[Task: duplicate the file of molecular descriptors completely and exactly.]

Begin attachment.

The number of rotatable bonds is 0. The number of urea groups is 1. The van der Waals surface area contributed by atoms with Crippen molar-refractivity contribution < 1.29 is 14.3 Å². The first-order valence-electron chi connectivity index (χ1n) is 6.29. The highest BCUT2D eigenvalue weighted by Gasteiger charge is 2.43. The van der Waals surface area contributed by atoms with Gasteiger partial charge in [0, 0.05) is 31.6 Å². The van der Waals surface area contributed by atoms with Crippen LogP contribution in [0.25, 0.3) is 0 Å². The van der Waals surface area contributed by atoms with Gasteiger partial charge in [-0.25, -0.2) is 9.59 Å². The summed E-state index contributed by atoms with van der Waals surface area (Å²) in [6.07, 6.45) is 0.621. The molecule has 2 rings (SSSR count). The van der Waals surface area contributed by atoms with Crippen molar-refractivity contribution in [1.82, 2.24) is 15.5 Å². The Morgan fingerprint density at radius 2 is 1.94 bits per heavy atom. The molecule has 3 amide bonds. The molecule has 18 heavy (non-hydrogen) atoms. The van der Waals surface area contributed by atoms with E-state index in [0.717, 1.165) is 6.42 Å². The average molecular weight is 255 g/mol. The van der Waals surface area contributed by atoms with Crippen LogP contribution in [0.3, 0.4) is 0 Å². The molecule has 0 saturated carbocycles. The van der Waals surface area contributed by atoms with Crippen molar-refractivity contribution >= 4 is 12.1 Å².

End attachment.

The number of rotatable bonds is 0. The number of urea groups is 1. The van der Waals surface area contributed by atoms with Crippen molar-refractivity contribution < 1.29 is 14.3 Å². The first-order valence-electron chi connectivity index (χ1n) is 6.29. The highest BCUT2D eigenvalue weighted by Gasteiger charge is 2.43. The van der Waals surface area contributed by atoms with Gasteiger partial charge in [0, 0.05) is 31.6 Å². The van der Waals surface area contributed by atoms with Crippen LogP contribution in [0.25, 0.3) is 0 Å². The van der Waals surface area contributed by atoms with Gasteiger partial charge in [-0.25, -0.2) is 9.59 Å². The summed E-state index contributed by atoms with van der Waals surface area (Å²) in [6.07, 6.45) is 0.621. The molecule has 2 rings (SSSR count). The van der Waals surface area contributed by atoms with Crippen molar-refractivity contribution in [1.82, 2.24) is 15.5 Å². The Morgan fingerprint density at radius 2 is 1.94 bits per heavy atom. The molecule has 3 amide bonds. The molecule has 18 heavy (non-hydrogen) atoms. The van der Waals surface area contributed by atoms with E-state index in [0.717, 1.165) is 6.42 Å². The average molecular weight is 255 g/mol. The van der Waals surface area contributed by atoms with Crippen LogP contribution in [0.3, 0.4) is 0 Å². The molecule has 0 saturated carbocycles. The van der Waals surface area contributed by atoms with Crippen molar-refractivity contribution >= 4 is 12.1 Å².